NBC law enforcement expert Jim Cavanaugh appeared on MSNBC Sunday morning to analyze the massacre of at least 50 people (as of publish time) at a gay nightclub in Orlando, Florida on Saturday night. Pulse Nightclub is one of the most popular gay clubs in the city and at least 320 people were inside at the time of the attack. The Daily Mail has reported the shooter was an Islamic extremist committing a terror attack. The attacker wore a suicide vest and was killed in a shootout with police.
Cavanaugh said it is possible the shooter was someone who regularly attended the gay bar or someone banned from the club and came back with a plan to massacre club-goers. Cavanaugh said there is "a lot" of domestic terrorists who would carry attack an attack because they "hate diverse people."
"Is it just because it's a diverse club and he hates diverse people?" Cavanaugh rhetorically asked.
"You know, there's a lot of domestic terrorists we classify that do that, they are rooted in white hate movements. So it could be that," Cavanaugh added.
"It could have been a random pick, it could also be that he targeted this club for a specific reason," Cavanaugh analyzed. "He has a lot of planning and preparation and he picked that place at that time of night. So they're going to have to pick that apart when they get his identification, when they get his wallet, cell phone. That's the beginning, car, apartment, computer, postings, writings, associates."
"Who is he? Why is he attacking this club? In he attacking it for a reason? Who goes there, who attends there? Is it just because it's a diverse club and he hates diverse people?" were among the questions Cavanaugh posed.
However, Cavanaugh would not rule out "internationally inspired" attackers, calling that possibility "unclear."
"But the FBI has also said they haven't ruled out internationally inspired, when they were asked by reporters," Cavanaugh said. "So it is sort of unclear there."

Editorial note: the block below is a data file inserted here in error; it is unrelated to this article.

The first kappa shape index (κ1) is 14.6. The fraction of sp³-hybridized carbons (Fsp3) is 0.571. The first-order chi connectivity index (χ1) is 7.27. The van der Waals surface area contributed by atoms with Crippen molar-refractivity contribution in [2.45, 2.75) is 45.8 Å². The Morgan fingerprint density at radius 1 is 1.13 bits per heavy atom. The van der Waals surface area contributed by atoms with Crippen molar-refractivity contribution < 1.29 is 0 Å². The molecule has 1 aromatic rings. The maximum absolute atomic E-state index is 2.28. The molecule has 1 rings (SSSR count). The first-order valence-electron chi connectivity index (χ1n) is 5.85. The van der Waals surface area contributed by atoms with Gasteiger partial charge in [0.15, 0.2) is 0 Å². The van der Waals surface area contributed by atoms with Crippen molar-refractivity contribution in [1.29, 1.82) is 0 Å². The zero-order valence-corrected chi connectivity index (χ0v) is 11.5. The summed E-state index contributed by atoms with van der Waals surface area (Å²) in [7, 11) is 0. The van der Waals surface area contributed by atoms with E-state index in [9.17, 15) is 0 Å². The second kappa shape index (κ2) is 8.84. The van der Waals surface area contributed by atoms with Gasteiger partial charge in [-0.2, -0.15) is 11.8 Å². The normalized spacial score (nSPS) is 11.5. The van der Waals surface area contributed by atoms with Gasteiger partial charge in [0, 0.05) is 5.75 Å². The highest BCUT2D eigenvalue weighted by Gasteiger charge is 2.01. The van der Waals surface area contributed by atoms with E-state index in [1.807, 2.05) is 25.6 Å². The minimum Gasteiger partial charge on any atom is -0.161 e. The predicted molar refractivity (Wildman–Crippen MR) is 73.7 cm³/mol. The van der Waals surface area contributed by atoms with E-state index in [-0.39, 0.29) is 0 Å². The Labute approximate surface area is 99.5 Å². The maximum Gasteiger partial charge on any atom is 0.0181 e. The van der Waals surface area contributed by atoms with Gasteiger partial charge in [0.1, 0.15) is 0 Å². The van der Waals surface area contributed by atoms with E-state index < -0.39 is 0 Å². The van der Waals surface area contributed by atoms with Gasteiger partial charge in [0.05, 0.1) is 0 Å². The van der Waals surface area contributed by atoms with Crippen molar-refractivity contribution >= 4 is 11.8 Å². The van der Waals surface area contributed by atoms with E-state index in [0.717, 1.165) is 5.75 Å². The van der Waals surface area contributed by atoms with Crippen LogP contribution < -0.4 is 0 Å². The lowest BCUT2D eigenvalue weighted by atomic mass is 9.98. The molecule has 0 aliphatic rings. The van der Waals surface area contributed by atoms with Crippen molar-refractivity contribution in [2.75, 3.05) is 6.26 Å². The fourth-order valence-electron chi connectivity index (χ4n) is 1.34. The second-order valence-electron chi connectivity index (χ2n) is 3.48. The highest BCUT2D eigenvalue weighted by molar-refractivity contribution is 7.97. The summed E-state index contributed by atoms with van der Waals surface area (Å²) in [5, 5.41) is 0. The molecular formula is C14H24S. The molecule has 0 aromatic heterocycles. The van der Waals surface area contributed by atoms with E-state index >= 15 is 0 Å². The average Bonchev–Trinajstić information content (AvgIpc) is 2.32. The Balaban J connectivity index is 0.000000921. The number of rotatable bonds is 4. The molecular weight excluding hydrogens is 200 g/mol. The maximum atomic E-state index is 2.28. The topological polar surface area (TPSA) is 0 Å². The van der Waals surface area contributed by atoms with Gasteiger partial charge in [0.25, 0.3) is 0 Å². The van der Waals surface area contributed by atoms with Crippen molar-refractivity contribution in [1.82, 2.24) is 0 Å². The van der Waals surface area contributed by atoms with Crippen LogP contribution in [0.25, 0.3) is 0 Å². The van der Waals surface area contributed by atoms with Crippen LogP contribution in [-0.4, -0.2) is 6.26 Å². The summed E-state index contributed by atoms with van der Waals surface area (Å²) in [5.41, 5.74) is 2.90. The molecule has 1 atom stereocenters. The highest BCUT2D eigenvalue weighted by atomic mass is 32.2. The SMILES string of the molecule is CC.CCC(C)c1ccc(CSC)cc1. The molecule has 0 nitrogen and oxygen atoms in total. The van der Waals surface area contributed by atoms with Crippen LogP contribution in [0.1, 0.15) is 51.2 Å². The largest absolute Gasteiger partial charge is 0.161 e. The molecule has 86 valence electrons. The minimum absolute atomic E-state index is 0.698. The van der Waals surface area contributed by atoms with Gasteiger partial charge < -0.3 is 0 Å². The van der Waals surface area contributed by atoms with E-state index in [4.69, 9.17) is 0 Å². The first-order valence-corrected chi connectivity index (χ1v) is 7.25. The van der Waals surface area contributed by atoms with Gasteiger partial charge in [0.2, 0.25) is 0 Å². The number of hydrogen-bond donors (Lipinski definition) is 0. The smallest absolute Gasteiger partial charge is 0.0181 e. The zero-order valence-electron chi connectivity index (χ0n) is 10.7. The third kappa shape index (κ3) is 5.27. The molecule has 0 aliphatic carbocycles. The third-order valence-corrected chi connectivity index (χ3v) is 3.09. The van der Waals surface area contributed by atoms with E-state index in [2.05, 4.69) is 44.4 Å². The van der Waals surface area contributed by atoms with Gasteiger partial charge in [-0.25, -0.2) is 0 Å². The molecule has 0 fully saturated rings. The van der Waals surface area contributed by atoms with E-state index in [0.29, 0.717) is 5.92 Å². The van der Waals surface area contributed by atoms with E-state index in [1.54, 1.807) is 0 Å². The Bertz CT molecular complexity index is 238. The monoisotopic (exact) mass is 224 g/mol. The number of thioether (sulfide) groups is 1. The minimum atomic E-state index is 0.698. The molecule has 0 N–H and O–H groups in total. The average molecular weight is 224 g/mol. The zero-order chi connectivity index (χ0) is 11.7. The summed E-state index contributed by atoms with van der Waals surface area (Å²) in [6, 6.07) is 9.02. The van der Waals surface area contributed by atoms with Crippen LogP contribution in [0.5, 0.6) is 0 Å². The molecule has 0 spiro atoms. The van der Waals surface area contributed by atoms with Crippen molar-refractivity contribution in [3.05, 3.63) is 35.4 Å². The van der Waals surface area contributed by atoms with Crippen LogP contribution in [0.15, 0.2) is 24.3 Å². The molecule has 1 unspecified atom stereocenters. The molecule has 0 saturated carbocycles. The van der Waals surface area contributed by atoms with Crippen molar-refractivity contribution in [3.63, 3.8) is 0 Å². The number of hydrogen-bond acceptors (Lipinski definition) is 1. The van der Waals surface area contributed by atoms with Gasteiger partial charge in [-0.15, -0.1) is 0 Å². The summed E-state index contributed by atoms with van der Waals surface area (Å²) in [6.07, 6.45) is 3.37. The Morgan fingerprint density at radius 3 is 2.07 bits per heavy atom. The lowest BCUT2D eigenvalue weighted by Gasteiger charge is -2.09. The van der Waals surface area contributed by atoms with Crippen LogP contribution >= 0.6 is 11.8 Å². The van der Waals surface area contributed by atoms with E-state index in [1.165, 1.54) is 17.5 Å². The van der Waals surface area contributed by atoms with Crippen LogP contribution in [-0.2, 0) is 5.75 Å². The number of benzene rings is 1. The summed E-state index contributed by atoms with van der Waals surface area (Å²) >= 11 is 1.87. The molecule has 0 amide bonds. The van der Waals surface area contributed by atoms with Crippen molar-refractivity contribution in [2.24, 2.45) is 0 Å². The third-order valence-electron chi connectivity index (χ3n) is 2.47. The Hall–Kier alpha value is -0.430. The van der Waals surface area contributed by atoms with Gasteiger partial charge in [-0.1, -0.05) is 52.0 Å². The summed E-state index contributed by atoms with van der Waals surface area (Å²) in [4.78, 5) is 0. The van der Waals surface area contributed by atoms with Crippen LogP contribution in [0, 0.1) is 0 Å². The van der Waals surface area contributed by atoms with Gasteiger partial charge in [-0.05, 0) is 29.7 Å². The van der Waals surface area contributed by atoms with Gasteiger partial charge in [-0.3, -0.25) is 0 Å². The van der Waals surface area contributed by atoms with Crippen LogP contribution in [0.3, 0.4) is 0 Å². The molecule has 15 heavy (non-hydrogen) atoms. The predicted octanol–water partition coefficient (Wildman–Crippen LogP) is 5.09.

Cavanaugh then entertained the theory that it could have been someone who was kicked out and banned from the nightclub. He said "a lot of times" shootings at nightclubs are revenge killings, but "that doesn't seem to ring true here."
"I don't think that all violent mass murderers terrorize because all violent mass murderers do terrorize," Cavanaugh began his theory.
"When you have a shooting in a nightclub, you know, a lot of times it's someone kicked out, thrown out of the nightclub, barred from the nightclub," he said. "They want to get back at the nightclub and its patrons because they have done wrong. And you have a lot of times revenge motives when you have nightclub shootings. And some of those can be very bad, multiple victims. But that doesn't seem to ring true here, if you have somebody coming in with a bomb and a rifle and gun. It's not like they were just thrown out, they went to the car and came back. It's more like they planned to do this, and they wanted a high casualty count."
There was one theory that Cavanaugh did not entertain in this segment: Islamic terror.
You may recall last year Cavanaugh said we should stop identifying terrorists and terrorist groups such as the Islamist State as Muslim, and that President Obama should give a "directive" to ban that description.
In 2014, Cavanaugh said, "Islam is not calling to kill people at the cafe."
While talking about the Ferguson incident in 2014, Cavanaugh said "police have to expect to be punched in the face."